Digestive health is a hot topic these days. Problems in the gut not only play a large part in digestive issues like irritable bowel syndrome or reflux, but the gut has an effect on practically every part of our body.
Imbalances in the gut can create rashes, exacerbate joint pain and even cause depression – it’s no wonder we all want to learn how to keep the gut healthy!
One of the most pressing concerns regarding the gut is something called intestinal permeability, often referred to as “leaky gut”. The barrier of the gut plays an important role in maintaining our health by protecting us from the many things we’re exposed to from the outside world. If you think about it, our digestive tract is technically not “in” our body, it’s outside.
Think about your body as a donut and the digestive tract is the donut hole – technically, not “in” the donut. It’s easy to see now that our gut lining is exposed to everything we swallow – food particles, bacteria, dust, etc – and has to decide what to do with all that material! Think of the gut barrier as the decision-maker: some particles are allowed to pass through, while others are told to move on through.
When functioning normally, the gut barrier keeps us healthy by keeping out potentially hazardous materials and letting nutrients and water in. But when it starts to become more permeable (or “leaky”) than normal, we run into problems.
Of course one of the most important things for preventing excessive intestinal permeability is to eat a Paleo diet that works for you (a la Your Personal Paleo Code; The Paleo Cure in paperback). However, there are definitely other nutritional components that can help, quercetin being one of them!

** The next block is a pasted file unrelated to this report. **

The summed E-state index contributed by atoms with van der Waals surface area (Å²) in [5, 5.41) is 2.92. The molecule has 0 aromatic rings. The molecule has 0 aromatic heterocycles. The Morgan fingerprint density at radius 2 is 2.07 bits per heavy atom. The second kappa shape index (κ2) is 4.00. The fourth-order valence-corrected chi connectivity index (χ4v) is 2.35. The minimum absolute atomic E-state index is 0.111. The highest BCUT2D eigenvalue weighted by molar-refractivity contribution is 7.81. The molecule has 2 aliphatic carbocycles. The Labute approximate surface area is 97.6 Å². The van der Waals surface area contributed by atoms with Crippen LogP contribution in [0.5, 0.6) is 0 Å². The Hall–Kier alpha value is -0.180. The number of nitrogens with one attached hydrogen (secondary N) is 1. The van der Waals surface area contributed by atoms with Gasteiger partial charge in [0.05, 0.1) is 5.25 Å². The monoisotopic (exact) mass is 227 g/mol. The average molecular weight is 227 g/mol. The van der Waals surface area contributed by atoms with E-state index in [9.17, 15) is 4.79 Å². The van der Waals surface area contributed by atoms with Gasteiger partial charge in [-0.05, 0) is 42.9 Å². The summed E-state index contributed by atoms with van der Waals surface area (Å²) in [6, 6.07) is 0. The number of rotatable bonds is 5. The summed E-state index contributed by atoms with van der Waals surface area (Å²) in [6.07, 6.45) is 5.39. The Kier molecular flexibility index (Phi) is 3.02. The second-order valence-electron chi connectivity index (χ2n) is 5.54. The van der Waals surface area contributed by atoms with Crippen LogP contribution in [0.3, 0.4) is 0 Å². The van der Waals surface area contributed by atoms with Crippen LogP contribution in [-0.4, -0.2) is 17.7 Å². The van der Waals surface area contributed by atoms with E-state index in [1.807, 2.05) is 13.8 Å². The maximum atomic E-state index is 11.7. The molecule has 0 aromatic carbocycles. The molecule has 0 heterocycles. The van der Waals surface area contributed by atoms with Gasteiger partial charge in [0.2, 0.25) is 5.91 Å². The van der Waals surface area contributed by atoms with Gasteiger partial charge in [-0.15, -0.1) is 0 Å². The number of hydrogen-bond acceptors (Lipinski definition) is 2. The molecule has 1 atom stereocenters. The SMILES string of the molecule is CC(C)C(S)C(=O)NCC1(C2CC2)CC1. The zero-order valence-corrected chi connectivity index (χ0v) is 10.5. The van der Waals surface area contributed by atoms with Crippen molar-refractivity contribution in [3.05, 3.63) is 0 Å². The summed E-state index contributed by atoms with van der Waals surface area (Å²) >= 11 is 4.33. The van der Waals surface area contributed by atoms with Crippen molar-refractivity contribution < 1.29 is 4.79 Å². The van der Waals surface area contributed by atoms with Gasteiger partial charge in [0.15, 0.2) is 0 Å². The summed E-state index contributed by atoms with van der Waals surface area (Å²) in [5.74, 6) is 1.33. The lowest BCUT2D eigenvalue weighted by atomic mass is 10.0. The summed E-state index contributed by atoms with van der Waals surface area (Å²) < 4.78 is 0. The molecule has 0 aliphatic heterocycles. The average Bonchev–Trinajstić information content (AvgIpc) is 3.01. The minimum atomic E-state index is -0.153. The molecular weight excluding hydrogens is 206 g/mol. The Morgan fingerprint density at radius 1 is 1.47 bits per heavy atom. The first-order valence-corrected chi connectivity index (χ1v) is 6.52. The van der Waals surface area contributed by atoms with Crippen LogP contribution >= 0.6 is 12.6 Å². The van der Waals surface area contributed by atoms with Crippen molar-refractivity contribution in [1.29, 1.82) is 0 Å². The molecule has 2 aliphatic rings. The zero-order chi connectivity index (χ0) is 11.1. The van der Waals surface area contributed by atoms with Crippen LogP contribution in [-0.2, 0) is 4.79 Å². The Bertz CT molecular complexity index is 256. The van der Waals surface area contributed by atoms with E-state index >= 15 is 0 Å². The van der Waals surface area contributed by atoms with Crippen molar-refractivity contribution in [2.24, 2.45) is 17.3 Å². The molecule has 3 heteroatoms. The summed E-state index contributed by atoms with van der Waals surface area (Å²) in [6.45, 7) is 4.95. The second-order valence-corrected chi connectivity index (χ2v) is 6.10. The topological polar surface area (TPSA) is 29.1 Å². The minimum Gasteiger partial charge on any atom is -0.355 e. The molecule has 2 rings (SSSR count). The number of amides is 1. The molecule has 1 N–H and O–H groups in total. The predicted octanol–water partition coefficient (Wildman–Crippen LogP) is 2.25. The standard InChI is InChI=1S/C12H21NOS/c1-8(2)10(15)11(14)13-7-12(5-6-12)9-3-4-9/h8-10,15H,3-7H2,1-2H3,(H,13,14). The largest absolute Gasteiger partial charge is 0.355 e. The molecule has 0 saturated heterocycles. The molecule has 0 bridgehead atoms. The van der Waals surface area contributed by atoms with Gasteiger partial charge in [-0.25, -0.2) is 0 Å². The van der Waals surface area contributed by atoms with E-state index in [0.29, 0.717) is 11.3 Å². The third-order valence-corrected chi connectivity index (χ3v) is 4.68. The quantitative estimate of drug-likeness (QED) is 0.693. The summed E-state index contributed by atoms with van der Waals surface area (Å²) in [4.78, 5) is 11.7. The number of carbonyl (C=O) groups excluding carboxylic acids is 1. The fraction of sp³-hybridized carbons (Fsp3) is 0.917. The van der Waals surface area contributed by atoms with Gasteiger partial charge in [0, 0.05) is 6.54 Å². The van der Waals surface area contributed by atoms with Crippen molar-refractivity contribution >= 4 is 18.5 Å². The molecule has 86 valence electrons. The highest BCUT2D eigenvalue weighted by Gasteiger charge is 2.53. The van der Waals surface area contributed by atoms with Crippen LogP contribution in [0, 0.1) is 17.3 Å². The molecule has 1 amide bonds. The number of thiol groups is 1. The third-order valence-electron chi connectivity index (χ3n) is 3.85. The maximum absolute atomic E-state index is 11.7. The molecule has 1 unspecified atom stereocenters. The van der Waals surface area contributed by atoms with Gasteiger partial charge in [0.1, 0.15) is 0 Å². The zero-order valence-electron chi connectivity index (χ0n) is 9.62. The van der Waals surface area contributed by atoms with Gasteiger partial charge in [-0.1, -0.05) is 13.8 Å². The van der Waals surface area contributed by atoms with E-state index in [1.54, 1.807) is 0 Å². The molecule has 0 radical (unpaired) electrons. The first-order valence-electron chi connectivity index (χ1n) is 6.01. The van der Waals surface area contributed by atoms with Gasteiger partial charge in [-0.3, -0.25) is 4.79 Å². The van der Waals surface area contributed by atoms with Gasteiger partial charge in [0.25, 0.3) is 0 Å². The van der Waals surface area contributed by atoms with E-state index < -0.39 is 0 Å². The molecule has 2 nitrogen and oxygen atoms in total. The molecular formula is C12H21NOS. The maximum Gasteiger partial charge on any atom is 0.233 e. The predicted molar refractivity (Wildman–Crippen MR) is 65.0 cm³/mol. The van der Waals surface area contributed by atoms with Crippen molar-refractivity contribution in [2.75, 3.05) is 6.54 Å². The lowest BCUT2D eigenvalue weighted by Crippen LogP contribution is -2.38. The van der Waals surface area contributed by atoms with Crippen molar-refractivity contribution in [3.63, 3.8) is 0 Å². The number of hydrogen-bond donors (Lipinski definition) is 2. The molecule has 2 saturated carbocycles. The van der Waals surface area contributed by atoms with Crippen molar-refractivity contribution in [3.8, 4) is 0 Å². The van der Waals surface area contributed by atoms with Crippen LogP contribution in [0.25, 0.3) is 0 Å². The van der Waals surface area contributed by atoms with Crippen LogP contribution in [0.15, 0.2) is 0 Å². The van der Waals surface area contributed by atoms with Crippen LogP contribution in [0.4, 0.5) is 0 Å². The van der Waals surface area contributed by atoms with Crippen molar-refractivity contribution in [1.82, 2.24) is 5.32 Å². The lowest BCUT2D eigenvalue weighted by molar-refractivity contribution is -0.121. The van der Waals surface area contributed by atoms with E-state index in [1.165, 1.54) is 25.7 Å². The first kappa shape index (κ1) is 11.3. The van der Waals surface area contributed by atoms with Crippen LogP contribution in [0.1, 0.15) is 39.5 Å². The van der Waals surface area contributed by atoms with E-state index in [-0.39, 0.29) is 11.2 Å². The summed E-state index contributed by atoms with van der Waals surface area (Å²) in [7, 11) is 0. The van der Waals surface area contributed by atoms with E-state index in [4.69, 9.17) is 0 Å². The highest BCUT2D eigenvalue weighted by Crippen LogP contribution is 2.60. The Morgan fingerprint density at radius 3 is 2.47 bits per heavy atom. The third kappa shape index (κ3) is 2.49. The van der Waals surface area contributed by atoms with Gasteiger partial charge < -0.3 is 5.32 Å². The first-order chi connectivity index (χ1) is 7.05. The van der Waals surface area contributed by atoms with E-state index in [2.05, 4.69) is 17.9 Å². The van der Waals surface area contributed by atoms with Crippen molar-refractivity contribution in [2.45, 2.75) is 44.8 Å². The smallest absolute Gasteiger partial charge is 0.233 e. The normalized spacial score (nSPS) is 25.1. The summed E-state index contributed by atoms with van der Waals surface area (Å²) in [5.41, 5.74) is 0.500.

Mast Cells = Leaky Gut?
Researchers have discovered that mast cells play a part in developing leaky gut. While it’s been known for a long time that severe physical stress (i.e. trauma or surgery) causes intestinal permeability, newer research has shown that chronic stress also has this effect. (1) Interestingly, researchers determined that it is the mast cells in the intestine that are responsible for the increase intestinal permeability in these stressful situations. (2)
You may have heard of mast cells before as the cells responsible for allergy symptoms like congestion, runny nose, etc. This is because when mast cells “degranulate” or become “unstabilized”, they release histamine, the chemical that causes allergy symptoms. But you have mast cells in your gut, too and when they “degranulate” or become “unstabilized” there, they cause leaky gut.
Quercetin for Leaky Gut
Quercetin is one of the most abundant flavonoids present in our food supply, found in high amounts in onions, kale and apples. (3) It is well-known for many things, including its anti-allergy properties, anti-cancer effects, and as an antioxidant. But did you know that it can heal leaky gut, too?
Given that intestinal permeability is caused (at least in part) by unstabilized mast cells in the gut, it makes sense that quercetin would have this effect. This is because quercetin stabilizes mast cells and prevents the release of histamine and other chemicals from these cells. (4) When researchers breed rats to have no mast cells in the gut (thus they are unable to have unstabilized mast cells that release histamine), they no longer develop intestinal permeability. (5)